1. National Institute on Drug Abuse. (2020). Misuse of Prescription Drugs Research Report: What Classes of Prescription Drugs Are Most Commonly Misused?
  2. Center for Behavioral Health Statistics and Quality. (2019). Key Substance Use and Mental Health Indicators in the United States: Results from the 2019 National Survey on Drug Use and Health. Substance Abuse and Mental Health Services Administration, Rockville, MD.
  3. National Institute on Drug Abuse. (2018). Heroin Research Report: What are the immediate (short term) effects of heroin use?
  4. Cicero, T. J., Ellis, M. S., & Kasper, Z. A. (2020). Polysubstance Use: A Broader Understanding of Substance Use During the Opioid Crisis. American Journal of Public Health, 110(2), 244–250.
  5. Diagnostic and Statistical Manual of Mental Disorders: DSM-5 (5th ed.). (2013). Washington, D.C.: American Psychiatric Association.
  6. Substance Abuse and Mental Health Services Administration. (2005). Treatment Improvement Protocol (TIP) Series, No. 43. Chapter 10: Associated Medical Problems in Patients Who Are Opioid Addicted.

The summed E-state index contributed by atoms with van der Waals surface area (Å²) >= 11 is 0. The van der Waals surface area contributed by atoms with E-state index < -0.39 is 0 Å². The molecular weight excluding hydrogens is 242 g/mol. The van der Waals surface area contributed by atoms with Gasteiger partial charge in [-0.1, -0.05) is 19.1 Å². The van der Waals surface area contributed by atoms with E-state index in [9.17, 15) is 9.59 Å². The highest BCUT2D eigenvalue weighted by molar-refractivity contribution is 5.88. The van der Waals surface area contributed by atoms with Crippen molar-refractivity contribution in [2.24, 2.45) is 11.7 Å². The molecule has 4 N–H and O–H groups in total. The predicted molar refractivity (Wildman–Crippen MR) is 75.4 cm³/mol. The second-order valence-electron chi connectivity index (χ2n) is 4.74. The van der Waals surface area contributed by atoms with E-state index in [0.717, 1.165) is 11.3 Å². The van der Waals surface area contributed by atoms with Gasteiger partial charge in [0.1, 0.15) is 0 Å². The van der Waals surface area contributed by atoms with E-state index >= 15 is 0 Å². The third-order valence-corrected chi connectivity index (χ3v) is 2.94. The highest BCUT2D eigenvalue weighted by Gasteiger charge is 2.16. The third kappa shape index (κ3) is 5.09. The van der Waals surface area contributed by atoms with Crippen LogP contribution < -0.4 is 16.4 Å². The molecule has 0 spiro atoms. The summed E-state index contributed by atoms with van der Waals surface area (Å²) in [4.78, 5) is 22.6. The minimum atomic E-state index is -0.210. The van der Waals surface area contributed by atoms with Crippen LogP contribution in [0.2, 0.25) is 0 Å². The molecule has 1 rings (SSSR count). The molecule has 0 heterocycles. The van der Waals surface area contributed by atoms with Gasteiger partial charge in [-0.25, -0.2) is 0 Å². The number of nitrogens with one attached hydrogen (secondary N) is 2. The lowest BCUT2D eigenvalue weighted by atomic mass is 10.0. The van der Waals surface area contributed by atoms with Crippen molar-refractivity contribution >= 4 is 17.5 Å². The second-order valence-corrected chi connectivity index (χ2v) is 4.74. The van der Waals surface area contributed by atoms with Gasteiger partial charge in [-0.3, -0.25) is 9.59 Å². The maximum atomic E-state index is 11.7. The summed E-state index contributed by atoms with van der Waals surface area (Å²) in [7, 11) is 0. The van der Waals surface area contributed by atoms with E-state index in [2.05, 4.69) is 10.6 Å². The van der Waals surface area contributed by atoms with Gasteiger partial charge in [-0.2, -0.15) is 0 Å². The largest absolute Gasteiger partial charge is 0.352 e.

7. Li, G., & Chihuri, S. (2019). Prescription opioids, alcohol and fatal motor vehicle crashes: A population-based case-control study. Injury Epidemiology, 6, 11.
  8. National Institute on Drug Abuse. (2019). Heroin DrugFacts.
  9. Centers for Disease Control and Prevention. (2020). Overdose Deaths and the Involvement of Illicit Drugs.
  10. Larochelle, M. R., Bernson, D., Land, T., Stopka, T. J., Wang, N., Xuan, Z., Bagley, S. M., Liebschutz, J. M., & Walley, A. Y. (2018). Medication for Opioid Use Disorder After Nonfatal Opioid Overdose and Association With Mortality: A Cohort Study. Annals of Internal Medicine, 169(3), 137–145.
  11. National Institute on Drug Abuse. (2020). Prescription Opioids Drug Facts.
  12. Shah, M., & Huecker, M. R. (2020). Opioid Withdrawal. In StatPearls. StatPearls Publishing.
  13. American Society of Addiction Medicine. (2019). Definition of Addiction.